Despite the existence of many hydropower dams, foreign investments and large government spending on energy, and new plans for hydropower, oil and gas projects, the vast majority of rural Uganda still remains without electricity. Together with our local partners we are striving towards a sustainable energy strategy for Uganda that starts from the needs and wishes of local communities.
and Abigail Kyomuhendo*
This week the annual shareholder meeting (AGM) of TotalEnergies took place. Whilst the shareholders celebrated their profits, Ugandan people were being evicted from their lands, thousands of kilometers away, for Total's East African Crude Oil Pipeline (EACOP).
Minister Liesje Schreinemacher for Foreign Trade and Development Cooperation recently made her first working visit, to Kenya and Uganda. With this visit, the minister made a flying start in honouring the pledge in the new government's coalition agreement to formulate a 'targeted Dutch Africa strategy'. Such a strategy is desperately needed as, too often, our foreign trade is conducted at the expense of people and the environment, including in countries in Africa. The new strategy presents a perfect opportunity to ensure that the 'trade and aid' agendas are closely aligned.
TotalEnergies and the Chinese National Offshore Oil Cooperation (CNOOC) are currently developing an oil extraction and transportation project in Uganda: East African Crude Oil Pipeline (EACOP). The project – the construction of a heated pipeline (EACOP) of no less than 1445 kilometers through Uganda and Tanzania to export crude oil, is increasingly causing human rights violations and environmental damage. This is a matter of great concern to civil society organisations in Uganda and beyond. This week, Both ENDS, together with partner organisations in Uganda, sent an urgent letter to twelve pension funds and asset managers with investments in TotalEnergies and CNOOC.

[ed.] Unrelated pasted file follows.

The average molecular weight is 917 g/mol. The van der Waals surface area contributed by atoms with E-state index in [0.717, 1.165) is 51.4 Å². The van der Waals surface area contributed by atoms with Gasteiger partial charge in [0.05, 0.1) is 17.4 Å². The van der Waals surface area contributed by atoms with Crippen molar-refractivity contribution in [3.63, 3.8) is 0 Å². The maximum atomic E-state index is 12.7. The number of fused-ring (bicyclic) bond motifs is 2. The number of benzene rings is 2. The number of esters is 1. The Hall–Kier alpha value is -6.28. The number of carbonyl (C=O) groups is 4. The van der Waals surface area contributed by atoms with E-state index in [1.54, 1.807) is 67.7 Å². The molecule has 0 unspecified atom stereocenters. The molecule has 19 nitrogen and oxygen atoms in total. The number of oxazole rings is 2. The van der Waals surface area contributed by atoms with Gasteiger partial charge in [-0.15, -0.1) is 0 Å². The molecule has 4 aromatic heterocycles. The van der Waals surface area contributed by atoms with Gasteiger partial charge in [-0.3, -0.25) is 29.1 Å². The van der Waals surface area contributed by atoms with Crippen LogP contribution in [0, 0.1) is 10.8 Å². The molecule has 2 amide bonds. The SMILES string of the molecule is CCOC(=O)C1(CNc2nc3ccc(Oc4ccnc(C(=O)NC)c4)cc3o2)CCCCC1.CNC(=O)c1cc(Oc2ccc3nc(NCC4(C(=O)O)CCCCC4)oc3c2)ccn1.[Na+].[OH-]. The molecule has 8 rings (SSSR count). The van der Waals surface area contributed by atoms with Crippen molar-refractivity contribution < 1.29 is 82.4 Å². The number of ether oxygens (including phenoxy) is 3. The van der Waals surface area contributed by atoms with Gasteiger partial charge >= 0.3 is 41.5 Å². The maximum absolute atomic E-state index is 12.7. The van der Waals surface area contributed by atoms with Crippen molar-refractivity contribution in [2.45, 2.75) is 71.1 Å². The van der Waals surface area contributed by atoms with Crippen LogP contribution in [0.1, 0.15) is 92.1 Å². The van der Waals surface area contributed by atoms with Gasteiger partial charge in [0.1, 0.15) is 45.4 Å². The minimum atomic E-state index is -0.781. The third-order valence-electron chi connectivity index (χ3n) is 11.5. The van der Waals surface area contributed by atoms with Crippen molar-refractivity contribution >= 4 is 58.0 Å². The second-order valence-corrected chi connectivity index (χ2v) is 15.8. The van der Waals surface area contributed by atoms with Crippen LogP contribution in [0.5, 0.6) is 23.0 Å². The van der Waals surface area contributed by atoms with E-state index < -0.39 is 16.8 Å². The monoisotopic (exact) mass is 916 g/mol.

On Friday October 22nd, six staff members of our partner organisation Africa Institute of Energy Governance (AFIEGO), including its director Dickens Kamugisha, were arrested in Kampala, Uganda. AFIEGO is one of four Ugandan organisations involved in several legal cases against the oil project, including the one against TotalEnergies in France and in the East African Court of Justice.
On September 16, 9 members of the Save Bugoma Forest Campaign in Uganda have been arrested. One of them works for AFIEGO, a partner organization of Both ENDS. The members of the Save Bugoma Forest campaign were in the Hoima province to take part in a peaceful demonstration aimed at stopping the destruction of Bugoma forest for sugarcane growing and oil activities.
SEATINI Uganda is engaging women working in the palm oil sector in a campaign to improve their work situation. Around International Women's Day, March 8, they are organizing various actions to gain awareness for the situation and the rights of these women workers.